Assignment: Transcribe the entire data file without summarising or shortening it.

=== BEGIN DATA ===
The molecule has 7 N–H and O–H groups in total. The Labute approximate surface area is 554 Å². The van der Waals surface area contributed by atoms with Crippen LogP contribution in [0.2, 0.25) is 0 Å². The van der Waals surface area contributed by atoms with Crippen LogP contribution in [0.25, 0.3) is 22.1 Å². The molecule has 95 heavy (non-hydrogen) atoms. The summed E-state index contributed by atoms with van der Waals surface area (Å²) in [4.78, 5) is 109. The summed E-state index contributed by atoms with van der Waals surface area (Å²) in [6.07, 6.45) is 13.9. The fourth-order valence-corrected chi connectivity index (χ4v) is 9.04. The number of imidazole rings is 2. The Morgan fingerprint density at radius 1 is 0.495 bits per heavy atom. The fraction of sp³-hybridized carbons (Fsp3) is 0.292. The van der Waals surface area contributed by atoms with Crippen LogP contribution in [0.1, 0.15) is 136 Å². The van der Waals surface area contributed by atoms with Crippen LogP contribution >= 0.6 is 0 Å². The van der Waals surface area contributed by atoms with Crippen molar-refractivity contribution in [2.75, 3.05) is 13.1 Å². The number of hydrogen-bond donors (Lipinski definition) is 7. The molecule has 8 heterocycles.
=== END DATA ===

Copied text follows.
The molecule has 7 N–H and O–H groups in total. The Labute approximate surface area is 554 Å². The van der Waals surface area contributed by atoms with Crippen LogP contribution in [0.2, 0.25) is 0 Å². The van der Waals surface area contributed by atoms with Crippen LogP contribution in [0.25, 0.3) is 22.1 Å². The molecule has 95 heavy (non-hydrogen) atoms. The summed E-state index contributed by atoms with van der Waals surface area (Å²) in [4.78, 5) is 109. The summed E-state index contributed by atoms with van der Waals surface area (Å²) in [6.07, 6.45) is 13.9. The fourth-order valence-corrected chi connectivity index (χ4v) is 9.04. The number of imidazole rings is 2. The Morgan fingerprint density at radius 1 is 0.495 bits per heavy atom. The fraction of sp³-hybridized carbons (Fsp3) is 0.292. The van der Waals surface area contributed by atoms with Crippen LogP contribution in [0.1, 0.15) is 136 Å². The van der Waals surface area contributed by atoms with Crippen LogP contribution >= 0.6 is 0 Å². The van der Waals surface area contributed by atoms with Crippen molar-refractivity contribution in [2.75, 3.05) is 13.1 Å². The number of hydrogen-bond donors (Lipinski definition) is 7. The molecule has 8 heterocycles.